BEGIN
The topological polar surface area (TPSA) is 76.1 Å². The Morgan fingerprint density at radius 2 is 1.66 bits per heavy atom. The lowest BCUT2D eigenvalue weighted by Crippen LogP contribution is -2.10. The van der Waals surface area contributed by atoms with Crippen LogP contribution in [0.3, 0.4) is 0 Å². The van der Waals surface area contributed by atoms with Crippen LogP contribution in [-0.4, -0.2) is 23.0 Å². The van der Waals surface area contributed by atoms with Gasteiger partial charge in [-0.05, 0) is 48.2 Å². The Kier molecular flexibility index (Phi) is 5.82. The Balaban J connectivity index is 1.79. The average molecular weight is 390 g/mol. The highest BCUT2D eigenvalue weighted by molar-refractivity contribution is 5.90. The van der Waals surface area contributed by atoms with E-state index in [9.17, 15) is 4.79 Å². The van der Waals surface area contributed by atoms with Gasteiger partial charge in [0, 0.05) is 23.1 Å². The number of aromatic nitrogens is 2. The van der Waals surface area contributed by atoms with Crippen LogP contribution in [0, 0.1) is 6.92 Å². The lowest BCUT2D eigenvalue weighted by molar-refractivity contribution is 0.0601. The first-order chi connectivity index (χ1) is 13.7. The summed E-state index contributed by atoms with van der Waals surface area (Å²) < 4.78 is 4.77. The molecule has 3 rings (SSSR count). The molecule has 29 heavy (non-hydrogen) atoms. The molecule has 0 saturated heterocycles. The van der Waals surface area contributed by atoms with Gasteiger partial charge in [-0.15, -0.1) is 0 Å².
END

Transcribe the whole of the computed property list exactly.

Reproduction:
The topological polar surface area (TPSA) is 76.1 Å². The Morgan fingerprint density at radius 2 is 1.66 bits per heavy atom. The lowest BCUT2D eigenvalue weighted by Crippen LogP contribution is -2.10. The van der Waals surface area contributed by atoms with Crippen LogP contribution in [0.3, 0.4) is 0 Å². The van der Waals surface area contributed by atoms with Crippen LogP contribution in [-0.4, -0.2) is 23.0 Å². The van der Waals surface area contributed by atoms with Gasteiger partial charge in [-0.05, 0) is 48.2 Å². The Kier molecular flexibility index (Phi) is 5.82. The Balaban J connectivity index is 1.79. The average molecular weight is 390 g/mol. The highest BCUT2D eigenvalue weighted by molar-refractivity contribution is 5.90. The van der Waals surface area contributed by atoms with E-state index in [9.17, 15) is 4.79 Å². The van der Waals surface area contributed by atoms with Gasteiger partial charge in [0, 0.05) is 23.1 Å². The number of aromatic nitrogens is 2. The van der Waals surface area contributed by atoms with Crippen LogP contribution in [0, 0.1) is 6.92 Å². The lowest BCUT2D eigenvalue weighted by molar-refractivity contribution is 0.0601. The first-order chi connectivity index (χ1) is 13.7. The summed E-state index contributed by atoms with van der Waals surface area (Å²) < 4.78 is 4.77. The molecule has 3 rings (SSSR count). The molecule has 29 heavy (non-hydrogen) atoms. The molecule has 0 saturated heterocycles. The van der Waals surface area contributed by atoms with Gasteiger partial charge in [-0.15, -0.1) is 0 Å².